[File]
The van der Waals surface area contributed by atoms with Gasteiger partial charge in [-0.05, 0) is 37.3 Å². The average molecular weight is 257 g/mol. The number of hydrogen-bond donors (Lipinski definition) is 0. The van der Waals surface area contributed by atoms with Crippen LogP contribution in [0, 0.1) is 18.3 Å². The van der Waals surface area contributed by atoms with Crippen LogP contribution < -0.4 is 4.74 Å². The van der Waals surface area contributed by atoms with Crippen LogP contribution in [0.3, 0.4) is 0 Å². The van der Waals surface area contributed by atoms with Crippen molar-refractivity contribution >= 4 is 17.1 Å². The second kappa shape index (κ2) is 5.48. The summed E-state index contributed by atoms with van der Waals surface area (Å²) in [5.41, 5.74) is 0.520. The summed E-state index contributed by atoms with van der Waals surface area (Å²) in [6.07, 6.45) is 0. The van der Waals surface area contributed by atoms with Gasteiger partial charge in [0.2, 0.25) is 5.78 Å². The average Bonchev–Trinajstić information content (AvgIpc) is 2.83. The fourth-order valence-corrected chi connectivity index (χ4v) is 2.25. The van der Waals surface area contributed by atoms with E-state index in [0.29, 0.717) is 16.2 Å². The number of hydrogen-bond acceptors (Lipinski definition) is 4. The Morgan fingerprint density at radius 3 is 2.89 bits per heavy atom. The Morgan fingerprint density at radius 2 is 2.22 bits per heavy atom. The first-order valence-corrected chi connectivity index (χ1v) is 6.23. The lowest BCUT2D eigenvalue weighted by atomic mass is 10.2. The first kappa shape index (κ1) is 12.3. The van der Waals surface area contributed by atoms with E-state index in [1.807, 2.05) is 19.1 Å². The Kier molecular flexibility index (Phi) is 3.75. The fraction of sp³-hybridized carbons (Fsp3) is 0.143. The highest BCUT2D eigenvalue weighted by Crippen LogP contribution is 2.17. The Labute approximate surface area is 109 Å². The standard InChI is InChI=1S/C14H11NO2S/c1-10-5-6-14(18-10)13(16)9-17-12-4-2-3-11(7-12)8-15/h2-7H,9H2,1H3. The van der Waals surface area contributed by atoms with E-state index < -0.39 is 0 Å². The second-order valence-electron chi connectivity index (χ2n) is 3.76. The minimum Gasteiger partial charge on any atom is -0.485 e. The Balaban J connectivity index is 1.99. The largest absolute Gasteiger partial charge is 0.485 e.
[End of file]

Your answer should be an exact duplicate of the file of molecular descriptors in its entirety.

The van der Waals surface area contributed by atoms with Gasteiger partial charge in [-0.05, 0) is 37.3 Å². The average molecular weight is 257 g/mol. The number of hydrogen-bond donors (Lipinski definition) is 0. The van der Waals surface area contributed by atoms with Crippen LogP contribution in [0, 0.1) is 18.3 Å². The van der Waals surface area contributed by atoms with Crippen LogP contribution < -0.4 is 4.74 Å². The van der Waals surface area contributed by atoms with Crippen LogP contribution in [0.3, 0.4) is 0 Å². The van der Waals surface area contributed by atoms with Crippen molar-refractivity contribution >= 4 is 17.1 Å². The second kappa shape index (κ2) is 5.48. The summed E-state index contributed by atoms with van der Waals surface area (Å²) in [5.41, 5.74) is 0.520. The summed E-state index contributed by atoms with van der Waals surface area (Å²) in [6.07, 6.45) is 0. The van der Waals surface area contributed by atoms with Gasteiger partial charge in [0.2, 0.25) is 5.78 Å². The average Bonchev–Trinajstić information content (AvgIpc) is 2.83. The fourth-order valence-corrected chi connectivity index (χ4v) is 2.25. The van der Waals surface area contributed by atoms with E-state index in [0.29, 0.717) is 16.2 Å². The number of hydrogen-bond acceptors (Lipinski definition) is 4. The Morgan fingerprint density at radius 3 is 2.89 bits per heavy atom. The Morgan fingerprint density at radius 2 is 2.22 bits per heavy atom. The first-order valence-corrected chi connectivity index (χ1v) is 6.23. The lowest BCUT2D eigenvalue weighted by atomic mass is 10.2. The first kappa shape index (κ1) is 12.3. The van der Waals surface area contributed by atoms with E-state index in [1.807, 2.05) is 19.1 Å². The Kier molecular flexibility index (Phi) is 3.75. The fraction of sp³-hybridized carbons (Fsp3) is 0.143. The highest BCUT2D eigenvalue weighted by Crippen LogP contribution is 2.17. The Labute approximate surface area is 109 Å². The standard InChI is InChI=1S/C14H11NO2S/c1-10-5-6-14(18-10)13(16)9-17-12-4-2-3-11(7-12)8-15/h2-7H,9H2,1H3. The van der Waals surface area contributed by atoms with E-state index < -0.39 is 0 Å². The second-order valence-electron chi connectivity index (χ2n) is 3.76. The minimum Gasteiger partial charge on any atom is -0.485 e. The Balaban J connectivity index is 1.99. The largest absolute Gasteiger partial charge is 0.485 e.